Skip to main content

Social vs. Fiscal Conservatives - Can They Merge?

Over the last few months, I've heard many social conservative pundits concerned the GOP was too heavily focusing on fiscal and economic issues to the detriment of pro-life and social conservative issues.   The concerns were not assuaged by Gov. Haley Barbour or Gov. Mitch Daniel's recent remarks that the only important issues in this election cycle are unemployment, the economy, and other fiscal issues.  To spend any time debating social issues this election cycle is to take your eye off the ball according to them and many others on the right.

Several social conservative groups have issued petitions in attempts to remind the Republican establishment that fiscally concerned, conservative voters are also focused on conservative social issues.  The American Principles Project, a Washington Advocacy Group in D.C., started the Plank 1 Petition to notify the GOP that "We will not accept a party that cannot see the link between moral values, fiscal conservatism, and a strong national defense.  To abandon one will threaten the well-being of the others." 

The Susan B. Anthony List, dedicated to advancing the role of pro-life women in the political process, began Life Speaking Out to encourage Republican party leaders to make defending the unborn and their mothers a true legislative priority in the next Congress.

There are some who sincerely question if the two groups, fiscal and social conservatives, can be properly merged and represented with equal importance by one party.  However, an American Principles Project Policy Director, Jeffrey Bell, writing for The Weekly Standard reminds us that the marriage of the two groups may not be that far fetched a possibility since they are grounded in a shared "affinity for America's founding values."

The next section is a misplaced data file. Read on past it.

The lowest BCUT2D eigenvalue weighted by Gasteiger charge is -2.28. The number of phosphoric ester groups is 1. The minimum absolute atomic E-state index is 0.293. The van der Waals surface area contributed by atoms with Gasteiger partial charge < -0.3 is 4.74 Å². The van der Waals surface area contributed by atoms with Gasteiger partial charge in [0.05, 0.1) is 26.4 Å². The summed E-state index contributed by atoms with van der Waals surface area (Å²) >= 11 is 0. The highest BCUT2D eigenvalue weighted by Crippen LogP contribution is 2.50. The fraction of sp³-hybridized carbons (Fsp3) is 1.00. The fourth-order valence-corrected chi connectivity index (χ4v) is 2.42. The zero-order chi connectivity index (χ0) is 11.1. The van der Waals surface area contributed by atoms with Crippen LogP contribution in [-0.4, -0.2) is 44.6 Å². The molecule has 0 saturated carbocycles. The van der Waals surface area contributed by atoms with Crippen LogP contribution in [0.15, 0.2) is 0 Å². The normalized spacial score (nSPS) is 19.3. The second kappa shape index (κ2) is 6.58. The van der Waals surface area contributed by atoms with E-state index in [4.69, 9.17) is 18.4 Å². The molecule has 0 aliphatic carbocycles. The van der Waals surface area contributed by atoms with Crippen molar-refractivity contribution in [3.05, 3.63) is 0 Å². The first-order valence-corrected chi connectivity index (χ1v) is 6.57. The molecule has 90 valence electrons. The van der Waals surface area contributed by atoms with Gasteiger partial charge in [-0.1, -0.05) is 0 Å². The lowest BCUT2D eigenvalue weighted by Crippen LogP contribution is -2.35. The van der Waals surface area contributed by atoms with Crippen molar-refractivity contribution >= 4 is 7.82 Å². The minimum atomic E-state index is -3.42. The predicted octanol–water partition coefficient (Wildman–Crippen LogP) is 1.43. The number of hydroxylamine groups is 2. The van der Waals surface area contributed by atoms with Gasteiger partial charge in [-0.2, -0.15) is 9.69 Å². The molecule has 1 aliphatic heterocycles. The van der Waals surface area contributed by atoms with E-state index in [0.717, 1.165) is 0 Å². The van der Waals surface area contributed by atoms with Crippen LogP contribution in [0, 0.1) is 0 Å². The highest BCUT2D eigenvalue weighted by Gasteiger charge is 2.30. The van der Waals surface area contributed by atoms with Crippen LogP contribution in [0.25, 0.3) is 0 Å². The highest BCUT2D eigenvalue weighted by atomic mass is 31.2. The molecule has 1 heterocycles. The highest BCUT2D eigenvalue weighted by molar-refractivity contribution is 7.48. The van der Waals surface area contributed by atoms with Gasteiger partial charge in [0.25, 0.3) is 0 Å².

While we await the release of the House GOP's governing agenda tomorrow, there are hopeful signs that the Republican Party has not thrown out prioritizing social conservatism for the benefit of fiscal conservatism.  

Earlier this week, Rep. Paul Ryan R-WI, released an excellent column detailing why "The Cause of Life Can't be Severed from the Cause of Freedom."  He states, "All conservatives should find it easy to agree that the government must uphold every person's right to make choices regarding their lives and that every person's right to live must be secured before he or she can exercise that right of choice." 

In a statement today to The Weekly Standard, Rep. Ryan said, " is a false choice to ask which natural right we should discard: 'life, liberty and the pursuit of happiness' is not a menu of options.  All planks...are rooted in the same timeless principles, enshrined in our Founding and the cause of our exceptionalism."

I agree with Rep. Ryan that conservatives are natural optimists and whether we embrace social, fiscal or all conservative principles, our Founding principles unite us as one.

Popular posts from this blog

Prayer to End the School Year